The Bull of Pope Innocent VIII led to the creation of one of the most notorious books in history, The Malleus Maleficarum, or The Witches’ Hammer. This book was written by Heinrich Kramer and Jakob Sprenger. The book was to become the de facto standard text for hunting Witches, extracting confessions from them, and then prosecuting them.

The book is divided into three parts:

  • The need to understand Witchcraft thoroughly and to accept all evidence against it, whether or not normally acceptable
  • The types of Witchcraft encountered and countermeasures that might be taken
  • The very precise rules governing the trials of the Witches.

Moreover, the Bull of Pope Innocent VIII was included as the preface to the book. To give it even further credibility, Kramer and Sprenger forged the Official Letter of Approbation from the Theological Faculty of the University of Cologne. In 1898, the forgery was discovered by Joseph Hansen, the archivist of the University of Cologne.

There were many tests to determine if a person were a Witch:

  • Supposedly, a Witch possessed a hidden mark given to her by the Devil when she signed her name into his Book of Souls. This mark could have been the infamous "third nipple." Usually, any blemish on the skin was treated as a "devil mark." It was perfectly acceptable to use knives and hot pokers to try to make the marks visible, because "the Devil could hide his mark from others to protect them."
  • Another test was the "swimming" test. A Witch would be bound hand to foot and dumped into a large body of water. If she sank then she was not a Witch, but if she floated then it was through some outside influence—obviously, the Devil. Often, the test was performed with the person fully clothed. When she was thrown into the water, air would be trapped in the clothing, helping to keep her afloat.
  • Another test was to weigh the suspect Witch against the town Bible. If she weighed less than the Bible then she as a Witch (at the time the town Bibles were very large and heavy. [This method was given a comedic twist in the movie Monty Python’s Search for the Holy Grail.]).
  • Often, the Lord’s Prayer was used as a test—supposedly, Witches could not utter it. Of course, this test depended on the illiterate person’s knowing the prayer, or—if the person were literate—being able to read it in a non-faltering fashion (there are many degrees of literacy).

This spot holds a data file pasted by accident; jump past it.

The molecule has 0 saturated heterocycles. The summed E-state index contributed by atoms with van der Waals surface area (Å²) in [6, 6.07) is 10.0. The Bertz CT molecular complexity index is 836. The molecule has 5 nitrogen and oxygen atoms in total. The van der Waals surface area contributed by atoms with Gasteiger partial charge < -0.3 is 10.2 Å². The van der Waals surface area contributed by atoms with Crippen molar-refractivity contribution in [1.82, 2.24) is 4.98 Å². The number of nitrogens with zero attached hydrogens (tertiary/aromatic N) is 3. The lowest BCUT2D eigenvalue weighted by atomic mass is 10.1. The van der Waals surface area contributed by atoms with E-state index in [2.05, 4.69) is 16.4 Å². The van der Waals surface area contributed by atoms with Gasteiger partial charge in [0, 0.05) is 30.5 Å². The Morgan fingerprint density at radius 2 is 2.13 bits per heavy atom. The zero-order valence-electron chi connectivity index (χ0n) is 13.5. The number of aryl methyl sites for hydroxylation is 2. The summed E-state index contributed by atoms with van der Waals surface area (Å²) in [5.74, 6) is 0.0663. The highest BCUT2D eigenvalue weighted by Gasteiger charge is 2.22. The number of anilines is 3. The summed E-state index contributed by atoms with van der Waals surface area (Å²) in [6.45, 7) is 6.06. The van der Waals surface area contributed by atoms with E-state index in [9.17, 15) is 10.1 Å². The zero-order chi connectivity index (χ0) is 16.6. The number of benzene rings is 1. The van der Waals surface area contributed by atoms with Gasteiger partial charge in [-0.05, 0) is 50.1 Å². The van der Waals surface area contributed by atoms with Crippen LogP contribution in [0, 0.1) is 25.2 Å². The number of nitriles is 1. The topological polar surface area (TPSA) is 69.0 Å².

Inquisitors were allowed to go to any length to obtain a confession of guilt. Torture was a common tool used to make the guilty confess and repent their evil ways. Some of the methods used were: flogging, scourging, thumb and toe screws, racks, iron maidens, red hot pokers, pincers, sleep deprivation, starvation, water deprivation, water torture, stappado (pulling the arms from their sockets), large metal boots into which boiling oil or water would be poured, disemboweling, and pouring water into the stomach until it swelled and burst. After reading this, one must question if there is any length to which man will not resort to achieve the desired result. While these outright forms of torture are very rare today, they have been replaced by other means just as effective.

Assuming that the person survived the torture (or multiple tortures) the usual sentence was death by burning (in Continental Europe) or death by hanging (in England and America).

It took very little to be labeled a Witch. Disagreeing with the church on any belief; attempting to block the investigation of the inquisitors; accusation by anyone; owning a black cat (or any cat during some points of the burning times); owning a cock; saying something in defense of someone being charged with Witchcraft—all were offenses that could get one labeled as a Witch.

As the Inquisition slowly ended, another blow to Witchcraft occurred. This was the Witchcraft Act of James I (James VI of Scotland), passed in England in 1604, which made Witchcraft an offense punishable by death.

The Witch craze eventually followed the colonists to America. Until 1692, there were only a few (around 12) cases of Witchcraft in the colonies, most in Massachusetts. The Witch hysteria surfaced in the colonies in 1688 with the case of the Goodwin children. The laundress of the Goodwin home, Goody (Goodwife) Glover, was accused by Martha Goodwin of stealing some linen. Glover began spouting curses at Martha, who then fell down in a fit, and the other children followed suit. The fits continued; they would bark, howl, pretend to be deaf, run around on tiptoes trying to levitate, complain of being pricked with pins, and other such acts. One of the most infamous American Witch hunters and prosecutors, Cotton Mather, was involved in the case.

The most famous of the Witch trials in the American Colonies was the Salem Witch Trials. This case involved the Reverend Samuel Paris, his wife, his seven-year-old daughter Betty, his nine-year-old niece Abigail Williams, and two black servants, Tituba and her man John Indian. It transpired after the Reverend Paris took the position of pastor for Salem. Tituba and John Indian were from Barbados; did most of the household work, but the story goes that Tituba was lacking in energy at times and often convinced Betty and Abigail to help. She was easily persuaded to tell the children stories of Barbados; the stories, often told in the kitchen, became an entertainment for several of the village children. The group eventually included Ann Putnam, Mary Walcott, Elizabeth Hubbard, Elizabeth Booth, Susannah Sheldon, Marry Warren, Sarah Churchill, and Mercy Lewis. Ann Putnam quickly became leader of the group.